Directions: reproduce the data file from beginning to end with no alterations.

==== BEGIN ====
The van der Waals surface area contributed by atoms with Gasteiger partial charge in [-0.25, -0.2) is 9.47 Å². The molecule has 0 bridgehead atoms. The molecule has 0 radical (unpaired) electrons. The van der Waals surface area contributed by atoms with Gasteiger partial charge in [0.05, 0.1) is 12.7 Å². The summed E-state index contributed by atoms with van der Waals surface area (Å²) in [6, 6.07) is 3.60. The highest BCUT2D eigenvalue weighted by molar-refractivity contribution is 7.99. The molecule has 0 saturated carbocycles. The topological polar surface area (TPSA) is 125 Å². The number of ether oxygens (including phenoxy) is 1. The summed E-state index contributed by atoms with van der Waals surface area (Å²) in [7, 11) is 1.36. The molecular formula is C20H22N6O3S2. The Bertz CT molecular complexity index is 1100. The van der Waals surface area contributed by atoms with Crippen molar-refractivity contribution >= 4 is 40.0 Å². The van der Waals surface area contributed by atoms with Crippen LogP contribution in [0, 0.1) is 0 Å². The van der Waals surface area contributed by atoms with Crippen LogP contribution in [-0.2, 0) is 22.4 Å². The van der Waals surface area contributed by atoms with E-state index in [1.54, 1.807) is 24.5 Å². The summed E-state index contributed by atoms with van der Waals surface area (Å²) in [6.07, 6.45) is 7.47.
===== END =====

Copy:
The van der Waals surface area contributed by atoms with Gasteiger partial charge in [-0.25, -0.2) is 9.47 Å². The molecule has 0 bridgehead atoms. The molecule has 0 radical (unpaired) electrons. The van der Waals surface area contributed by atoms with Gasteiger partial charge in [0.05, 0.1) is 12.7 Å². The summed E-state index contributed by atoms with van der Waals surface area (Å²) in [6, 6.07) is 3.60. The highest BCUT2D eigenvalue weighted by molar-refractivity contribution is 7.99. The molecule has 0 saturated carbocycles. The topological polar surface area (TPSA) is 125 Å². The number of ether oxygens (including phenoxy) is 1. The summed E-state index contributed by atoms with van der Waals surface area (Å²) in [7, 11) is 1.36. The molecular formula is C20H22N6O3S2. The Bertz CT molecular complexity index is 1100. The van der Waals surface area contributed by atoms with Crippen molar-refractivity contribution >= 4 is 40.0 Å². The van der Waals surface area contributed by atoms with Crippen LogP contribution in [0, 0.1) is 0 Å². The van der Waals surface area contributed by atoms with Crippen LogP contribution in [-0.2, 0) is 22.4 Å². The van der Waals surface area contributed by atoms with E-state index in [1.54, 1.807) is 24.5 Å². The summed E-state index contributed by atoms with van der Waals surface area (Å²) in [6.07, 6.45) is 7.47.